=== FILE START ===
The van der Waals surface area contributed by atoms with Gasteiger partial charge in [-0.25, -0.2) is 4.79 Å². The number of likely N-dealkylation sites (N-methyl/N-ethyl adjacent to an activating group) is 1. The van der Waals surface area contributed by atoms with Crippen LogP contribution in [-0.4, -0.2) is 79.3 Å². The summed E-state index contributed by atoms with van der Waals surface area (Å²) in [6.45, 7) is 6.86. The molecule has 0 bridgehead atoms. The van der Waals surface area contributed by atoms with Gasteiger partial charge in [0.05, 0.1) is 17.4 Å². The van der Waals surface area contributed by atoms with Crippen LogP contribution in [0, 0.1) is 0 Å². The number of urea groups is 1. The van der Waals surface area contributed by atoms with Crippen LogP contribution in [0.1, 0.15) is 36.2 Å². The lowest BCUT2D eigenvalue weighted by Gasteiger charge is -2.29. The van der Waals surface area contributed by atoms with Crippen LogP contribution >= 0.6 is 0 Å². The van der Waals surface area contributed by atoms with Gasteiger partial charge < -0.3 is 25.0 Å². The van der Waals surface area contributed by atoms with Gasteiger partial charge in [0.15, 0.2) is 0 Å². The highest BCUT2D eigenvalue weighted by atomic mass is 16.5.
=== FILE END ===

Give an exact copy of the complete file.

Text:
The van der Waals surface area contributed by atoms with Gasteiger partial charge in [-0.25, -0.2) is 4.79 Å². The number of likely N-dealkylation sites (N-methyl/N-ethyl adjacent to an activating group) is 1. The van der Waals surface area contributed by atoms with Crippen LogP contribution in [-0.4, -0.2) is 79.3 Å². The summed E-state index contributed by atoms with van der Waals surface area (Å²) in [6.45, 7) is 6.86. The molecule has 0 bridgehead atoms. The van der Waals surface area contributed by atoms with Gasteiger partial charge in [0.05, 0.1) is 17.4 Å². The van der Waals surface area contributed by atoms with Crippen LogP contribution in [0, 0.1) is 0 Å². The number of urea groups is 1. The van der Waals surface area contributed by atoms with Crippen LogP contribution in [0.1, 0.15) is 36.2 Å². The lowest BCUT2D eigenvalue weighted by Gasteiger charge is -2.29. The van der Waals surface area contributed by atoms with Crippen LogP contribution >= 0.6 is 0 Å². The van der Waals surface area contributed by atoms with Gasteiger partial charge < -0.3 is 25.0 Å². The van der Waals surface area contributed by atoms with Gasteiger partial charge in [0.15, 0.2) is 0 Å². The highest BCUT2D eigenvalue weighted by atomic mass is 16.5.